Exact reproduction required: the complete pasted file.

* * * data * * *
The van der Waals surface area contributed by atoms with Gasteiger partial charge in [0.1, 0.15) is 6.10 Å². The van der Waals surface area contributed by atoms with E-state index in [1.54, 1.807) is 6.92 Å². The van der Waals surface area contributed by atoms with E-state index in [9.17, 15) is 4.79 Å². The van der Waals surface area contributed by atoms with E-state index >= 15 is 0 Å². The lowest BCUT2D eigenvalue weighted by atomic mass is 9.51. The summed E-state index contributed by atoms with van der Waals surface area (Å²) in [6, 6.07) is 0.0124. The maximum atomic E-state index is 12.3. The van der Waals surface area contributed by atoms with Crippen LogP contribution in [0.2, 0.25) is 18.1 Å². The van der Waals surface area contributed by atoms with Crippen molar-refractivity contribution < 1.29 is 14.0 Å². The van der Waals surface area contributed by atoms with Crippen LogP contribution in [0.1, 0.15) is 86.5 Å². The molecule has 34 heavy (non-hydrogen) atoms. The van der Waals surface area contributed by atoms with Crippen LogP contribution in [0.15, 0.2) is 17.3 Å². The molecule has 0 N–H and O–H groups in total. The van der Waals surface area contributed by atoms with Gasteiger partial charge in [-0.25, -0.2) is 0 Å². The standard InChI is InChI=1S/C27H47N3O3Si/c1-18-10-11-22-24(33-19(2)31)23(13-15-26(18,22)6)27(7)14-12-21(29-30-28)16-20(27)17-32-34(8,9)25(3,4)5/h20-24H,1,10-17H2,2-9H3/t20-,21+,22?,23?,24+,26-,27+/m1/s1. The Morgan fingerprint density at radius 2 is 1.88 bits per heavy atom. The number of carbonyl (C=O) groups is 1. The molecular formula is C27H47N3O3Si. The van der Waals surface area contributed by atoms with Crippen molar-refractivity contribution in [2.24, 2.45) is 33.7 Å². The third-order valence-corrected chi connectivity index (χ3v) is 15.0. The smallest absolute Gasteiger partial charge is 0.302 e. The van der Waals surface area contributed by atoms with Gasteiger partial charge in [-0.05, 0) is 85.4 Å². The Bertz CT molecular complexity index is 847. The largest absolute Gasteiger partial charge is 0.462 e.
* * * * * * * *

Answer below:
The van der Waals surface area contributed by atoms with Gasteiger partial charge in [0.1, 0.15) is 6.10 Å². The van der Waals surface area contributed by atoms with E-state index in [1.54, 1.807) is 6.92 Å². The van der Waals surface area contributed by atoms with E-state index in [9.17, 15) is 4.79 Å². The van der Waals surface area contributed by atoms with E-state index >= 15 is 0 Å². The lowest BCUT2D eigenvalue weighted by atomic mass is 9.51. The summed E-state index contributed by atoms with van der Waals surface area (Å²) in [6, 6.07) is 0.0124. The maximum atomic E-state index is 12.3. The van der Waals surface area contributed by atoms with Crippen LogP contribution in [0.2, 0.25) is 18.1 Å². The van der Waals surface area contributed by atoms with Crippen molar-refractivity contribution < 1.29 is 14.0 Å². The van der Waals surface area contributed by atoms with Crippen LogP contribution in [0.1, 0.15) is 86.5 Å². The molecule has 34 heavy (non-hydrogen) atoms. The van der Waals surface area contributed by atoms with Crippen LogP contribution in [0.15, 0.2) is 17.3 Å². The molecule has 0 N–H and O–H groups in total. The van der Waals surface area contributed by atoms with Gasteiger partial charge in [-0.25, -0.2) is 0 Å². The standard InChI is InChI=1S/C27H47N3O3Si/c1-18-10-11-22-24(33-19(2)31)23(13-15-26(18,22)6)27(7)14-12-21(29-30-28)16-20(27)17-32-34(8,9)25(3,4)5/h20-24H,1,10-17H2,2-9H3/t20-,21+,22?,23?,24+,26-,27+/m1/s1. The Morgan fingerprint density at radius 2 is 1.88 bits per heavy atom. The number of carbonyl (C=O) groups is 1. The molecular formula is C27H47N3O3Si. The van der Waals surface area contributed by atoms with Crippen molar-refractivity contribution in [2.24, 2.45) is 33.7 Å². The third-order valence-corrected chi connectivity index (χ3v) is 15.0. The smallest absolute Gasteiger partial charge is 0.302 e. The van der Waals surface area contributed by atoms with Gasteiger partial charge in [-0.05, 0) is 85.4 Å². The Bertz CT molecular complexity index is 847. The largest absolute Gasteiger partial charge is 0.462 e.